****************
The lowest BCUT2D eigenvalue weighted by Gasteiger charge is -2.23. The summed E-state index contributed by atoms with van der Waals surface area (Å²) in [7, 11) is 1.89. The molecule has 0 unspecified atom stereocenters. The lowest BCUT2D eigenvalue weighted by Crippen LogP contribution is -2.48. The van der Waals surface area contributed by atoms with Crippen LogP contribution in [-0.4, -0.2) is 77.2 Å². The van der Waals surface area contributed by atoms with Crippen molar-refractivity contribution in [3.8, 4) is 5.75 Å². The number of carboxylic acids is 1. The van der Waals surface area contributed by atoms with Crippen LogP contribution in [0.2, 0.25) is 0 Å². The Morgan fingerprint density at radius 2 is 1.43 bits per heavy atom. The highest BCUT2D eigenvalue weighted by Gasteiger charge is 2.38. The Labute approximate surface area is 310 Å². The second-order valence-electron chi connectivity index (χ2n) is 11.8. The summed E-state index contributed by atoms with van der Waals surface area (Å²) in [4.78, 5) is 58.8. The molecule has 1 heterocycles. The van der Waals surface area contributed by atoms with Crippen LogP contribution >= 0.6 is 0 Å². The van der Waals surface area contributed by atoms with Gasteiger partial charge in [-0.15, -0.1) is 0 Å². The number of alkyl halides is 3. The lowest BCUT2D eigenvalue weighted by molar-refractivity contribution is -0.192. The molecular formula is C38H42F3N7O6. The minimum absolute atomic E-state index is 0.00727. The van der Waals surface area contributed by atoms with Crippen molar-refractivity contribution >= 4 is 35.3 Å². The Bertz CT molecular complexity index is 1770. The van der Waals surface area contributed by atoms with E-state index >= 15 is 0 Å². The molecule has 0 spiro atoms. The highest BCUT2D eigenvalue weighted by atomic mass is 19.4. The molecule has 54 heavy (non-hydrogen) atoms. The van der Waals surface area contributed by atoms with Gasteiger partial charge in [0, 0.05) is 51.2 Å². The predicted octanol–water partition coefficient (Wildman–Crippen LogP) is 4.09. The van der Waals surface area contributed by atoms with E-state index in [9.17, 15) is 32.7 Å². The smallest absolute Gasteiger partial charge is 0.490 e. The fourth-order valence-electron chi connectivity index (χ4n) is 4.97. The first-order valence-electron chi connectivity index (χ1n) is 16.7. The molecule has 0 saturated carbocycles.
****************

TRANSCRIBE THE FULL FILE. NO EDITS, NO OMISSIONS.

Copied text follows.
The lowest BCUT2D eigenvalue weighted by Gasteiger charge is -2.23. The summed E-state index contributed by atoms with van der Waals surface area (Å²) in [7, 11) is 1.89. The molecule has 0 unspecified atom stereocenters. The lowest BCUT2D eigenvalue weighted by Crippen LogP contribution is -2.48. The van der Waals surface area contributed by atoms with Crippen LogP contribution in [-0.4, -0.2) is 77.2 Å². The van der Waals surface area contributed by atoms with Crippen molar-refractivity contribution in [3.8, 4) is 5.75 Å². The number of carboxylic acids is 1. The van der Waals surface area contributed by atoms with Crippen LogP contribution in [0.2, 0.25) is 0 Å². The Morgan fingerprint density at radius 2 is 1.43 bits per heavy atom. The highest BCUT2D eigenvalue weighted by Gasteiger charge is 2.38. The Labute approximate surface area is 310 Å². The second-order valence-electron chi connectivity index (χ2n) is 11.8. The summed E-state index contributed by atoms with van der Waals surface area (Å²) in [4.78, 5) is 58.8. The molecule has 1 heterocycles. The van der Waals surface area contributed by atoms with Crippen LogP contribution >= 0.6 is 0 Å². The van der Waals surface area contributed by atoms with Gasteiger partial charge in [-0.15, -0.1) is 0 Å². The number of alkyl halides is 3. The lowest BCUT2D eigenvalue weighted by molar-refractivity contribution is -0.192. The molecular formula is C38H42F3N7O6. The minimum absolute atomic E-state index is 0.00727. The van der Waals surface area contributed by atoms with Crippen molar-refractivity contribution >= 4 is 35.3 Å². The Bertz CT molecular complexity index is 1770. The van der Waals surface area contributed by atoms with E-state index >= 15 is 0 Å². The molecule has 0 spiro atoms. The highest BCUT2D eigenvalue weighted by atomic mass is 19.4. The molecule has 54 heavy (non-hydrogen) atoms. The van der Waals surface area contributed by atoms with Gasteiger partial charge in [0, 0.05) is 51.2 Å². The predicted octanol–water partition coefficient (Wildman–Crippen LogP) is 4.09. The van der Waals surface area contributed by atoms with E-state index in [9.17, 15) is 32.7 Å². The smallest absolute Gasteiger partial charge is 0.490 e. The fourth-order valence-electron chi connectivity index (χ4n) is 4.97. The first-order valence-electron chi connectivity index (χ1n) is 16.7. The molecule has 0 saturated carbocycles.